My siblings ran home every day from school. It was at no time a competition, they just loved to run. They would run home giggling in oversized uniforms and exhausted leather sandals. The uniforms were fresh, hence the vastness. Mama had specifically asked the tailor to leave space, which they would fill in the coming years.
My siblings, Nebolisa and Kanayochukwu were twins and were born seventeen years and a day after my birth. After Papa’s Mama called Mama a witch and accused her of eating Papa’s other children, leaving one-not just one, but a girl as a matter of fact. They came after a group of women at the market called Mama amoosu. After Mama’s black virgin hair turned silver, after Mama took all the blame for their late coming as though she made children.
Indeed, they came late, but they were fine. Really fine. They had brown skin the shade of the sand that filled the road to the stream and thick dense hair that grew the way our cassava grew after Papa applied cow shit on them. They were beautiful and very happy girls.
In the evenings they would visit their friends, most of whom were neighbors. They would talk about other children; children whose pot s cracked on the way from the stream, who begged for akara and sweets in class, and who recited the timetable correctly.
They attended the only primary school in the village, founded and funded by the Catholic Church. The school was in every way capable of training over one hundred and twenty students, so we were thankful to the church for this. I didn’t attend Mary’s Revival School. I had to walk to Ogutam every day and Ogutam was over 69 kilometers away from my village. My sisters were happy at Mary’s but I had one concern: Father Reuben.
Father Reuben was a lanky young priest who served the holy communion during mass and taught my siblings how to use pronouns in class. He looked calm. He was calm and the villagers loved him. When he walked through the village in his flowing white gown, he broke into hymns after greeting the elders and say a prayer for the little children. Times when I ran into him, I just stared and he would stare back. After a minute of awkward silence, he would break into a hymn and walk on. Then I would turn around and continue to stare until the silhouette of his flowing white gown merged with the greens of the village.
Father Reuben used to be just Unku Reuben to me, fifteen years ago until he left for seminary school. He had just finished his secondary school leaving exams and offered free lessons to the children in the village. After school, we would gather on a mat in front of the house he shared with his parents while his lanky frame fell over the miniature chalkboard.
I always topped the class so he always used me as an example to other children. He would mark my works first and use it to score others. Ten-year-old me received this honor well and was determined to make it last by always topping the class. Until that day. That day he called me into his room after everyone had left and said: “Put it in your mouth.”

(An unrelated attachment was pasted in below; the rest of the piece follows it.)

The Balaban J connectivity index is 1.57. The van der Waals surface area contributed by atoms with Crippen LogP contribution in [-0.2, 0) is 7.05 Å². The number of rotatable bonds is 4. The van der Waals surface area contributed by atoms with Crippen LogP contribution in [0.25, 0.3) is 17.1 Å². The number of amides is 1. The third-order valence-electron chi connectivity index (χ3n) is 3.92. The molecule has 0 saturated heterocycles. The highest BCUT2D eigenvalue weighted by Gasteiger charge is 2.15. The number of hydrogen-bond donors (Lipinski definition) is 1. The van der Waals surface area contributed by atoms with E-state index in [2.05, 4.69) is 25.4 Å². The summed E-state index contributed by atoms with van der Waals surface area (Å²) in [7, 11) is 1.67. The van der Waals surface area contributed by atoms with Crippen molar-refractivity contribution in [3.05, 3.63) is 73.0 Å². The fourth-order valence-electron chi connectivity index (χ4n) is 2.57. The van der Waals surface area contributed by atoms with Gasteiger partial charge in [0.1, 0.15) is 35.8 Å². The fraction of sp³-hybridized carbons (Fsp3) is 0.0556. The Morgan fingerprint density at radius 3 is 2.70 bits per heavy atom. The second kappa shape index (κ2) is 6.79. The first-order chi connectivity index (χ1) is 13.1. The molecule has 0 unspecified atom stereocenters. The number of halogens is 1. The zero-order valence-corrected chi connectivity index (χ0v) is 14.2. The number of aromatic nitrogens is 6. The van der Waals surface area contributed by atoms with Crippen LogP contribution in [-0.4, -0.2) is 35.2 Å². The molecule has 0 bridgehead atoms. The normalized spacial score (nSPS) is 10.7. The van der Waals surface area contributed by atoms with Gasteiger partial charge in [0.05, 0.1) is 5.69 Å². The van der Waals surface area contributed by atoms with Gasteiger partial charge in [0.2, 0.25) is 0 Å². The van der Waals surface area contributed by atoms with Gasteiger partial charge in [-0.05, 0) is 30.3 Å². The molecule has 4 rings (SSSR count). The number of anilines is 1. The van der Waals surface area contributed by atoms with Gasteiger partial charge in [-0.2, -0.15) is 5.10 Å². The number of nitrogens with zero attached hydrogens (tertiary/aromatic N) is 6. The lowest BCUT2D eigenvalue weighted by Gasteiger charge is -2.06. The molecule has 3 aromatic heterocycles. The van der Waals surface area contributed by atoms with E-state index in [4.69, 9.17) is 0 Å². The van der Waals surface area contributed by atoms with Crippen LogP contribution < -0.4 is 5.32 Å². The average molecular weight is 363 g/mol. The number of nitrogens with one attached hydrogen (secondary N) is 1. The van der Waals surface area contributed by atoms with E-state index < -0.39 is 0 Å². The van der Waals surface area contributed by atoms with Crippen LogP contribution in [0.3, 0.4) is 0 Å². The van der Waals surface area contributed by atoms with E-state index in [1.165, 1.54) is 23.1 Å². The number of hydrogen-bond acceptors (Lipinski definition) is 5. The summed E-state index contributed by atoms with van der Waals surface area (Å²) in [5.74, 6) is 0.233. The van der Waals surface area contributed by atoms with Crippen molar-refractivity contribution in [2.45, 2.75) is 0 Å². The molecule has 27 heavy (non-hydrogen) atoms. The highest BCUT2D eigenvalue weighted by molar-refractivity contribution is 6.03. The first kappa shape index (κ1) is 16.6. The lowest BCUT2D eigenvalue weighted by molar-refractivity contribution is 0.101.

Calm-would-never-hurt-a-fly Unku Reuben with no clothes on summoning me to come closer and put it in my mouth. I did move closer. I did put it in my mouth. Not once. Not twice. On so many occasions that I cannot count. It continued until he left for seminary school and fifteen years after, he was back. Still calm but more graceful.
He may have broken into hymns and said prayers for the entire village, but the memories remained. The entire village saw a stainless man in a flowing white gown but I saw the man behind the dress. I saw the man who got me on my knees at ten and asked me to put it in my mouth over and over again.
This was why I was concerned when Kanayochukwu told me Father Reuben was their new class teacher. It was also why I was concerned when I heard Nebolisa spell out words like ‘breasts’ and ‘waist’ from her notebook, and then I wondered if that was a bait he set to make them familiar with his disgusting rite.
While bathing my sisters, I would look at their brown skin and wonder if the white liquid he poured into my mouth has ever stained them, this rich brown skin of theirs. When I combed their hair, I wondered if he had ever pulled these thick mass of hair the way he pulled mine while groaning over me. When I dressed them up, I wondered if their innocent eyes had peered into his calm eyes the way mine did when he said, “If you tell anyone, you will go to hell fire.”
This was why the day Nebolisa ran into the house with a full mouth, making gestures to be handed her toothbrush, I went into the room, changed into a dress, and marched straight to the church. I met him praying, head bent over the altar of the Virgin Mary. I called him by his name and he turned around. He searched my face for answers and without shedding a tear and with so much grief in my heart, I told him how I have always wanted to get back at him. How I have always wanted to punish him for making my childhood miserable and how much I wanted to chop his penis into tiny bits and hear him groan again, in pain this time.
He blinked repeatedly, slowly moved away from me and ran out of the church. I took his place in front of Virgin Mary and prayed for forgiveness. For sins committed and yet to be committed.
Fifty-six days later, the twins came home and said Father Reuben was found dead lying naked in his room, his organs mutilated. I pulled them close in a warm embrace and broke into a hymn:
“I will sing my song of victory. Alleluia. Vict’ry over sinful habits. Alleluia.”
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